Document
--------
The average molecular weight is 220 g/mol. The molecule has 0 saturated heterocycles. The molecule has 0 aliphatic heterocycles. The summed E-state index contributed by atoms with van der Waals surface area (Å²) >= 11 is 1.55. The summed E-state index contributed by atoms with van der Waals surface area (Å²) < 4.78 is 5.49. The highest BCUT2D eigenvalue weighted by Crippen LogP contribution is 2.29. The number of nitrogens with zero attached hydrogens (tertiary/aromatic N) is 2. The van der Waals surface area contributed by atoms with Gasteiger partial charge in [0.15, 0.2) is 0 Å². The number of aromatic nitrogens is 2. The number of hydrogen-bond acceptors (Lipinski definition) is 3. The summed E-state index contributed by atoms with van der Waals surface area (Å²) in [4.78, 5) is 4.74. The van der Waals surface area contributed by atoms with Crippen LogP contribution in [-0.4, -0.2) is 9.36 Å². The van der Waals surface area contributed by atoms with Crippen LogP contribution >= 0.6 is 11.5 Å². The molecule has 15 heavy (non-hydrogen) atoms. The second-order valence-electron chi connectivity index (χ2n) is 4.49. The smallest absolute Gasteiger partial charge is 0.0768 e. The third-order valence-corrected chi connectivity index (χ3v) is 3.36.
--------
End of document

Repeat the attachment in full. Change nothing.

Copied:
The average molecular weight is 220 g/mol. The molecule has 0 saturated heterocycles. The molecule has 0 aliphatic heterocycles. The summed E-state index contributed by atoms with van der Waals surface area (Å²) >= 11 is 1.55. The summed E-state index contributed by atoms with van der Waals surface area (Å²) < 4.78 is 5.49. The highest BCUT2D eigenvalue weighted by Crippen LogP contribution is 2.29. The number of nitrogens with zero attached hydrogens (tertiary/aromatic N) is 2. The van der Waals surface area contributed by atoms with Gasteiger partial charge in [0.15, 0.2) is 0 Å². The number of aromatic nitrogens is 2. The number of hydrogen-bond acceptors (Lipinski definition) is 3. The summed E-state index contributed by atoms with van der Waals surface area (Å²) in [4.78, 5) is 4.74. The van der Waals surface area contributed by atoms with Crippen LogP contribution in [-0.4, -0.2) is 9.36 Å². The van der Waals surface area contributed by atoms with Crippen LogP contribution >= 0.6 is 11.5 Å². The molecule has 15 heavy (non-hydrogen) atoms. The second-order valence-electron chi connectivity index (χ2n) is 4.49. The smallest absolute Gasteiger partial charge is 0.0768 e. The third-order valence-corrected chi connectivity index (χ3v) is 3.36.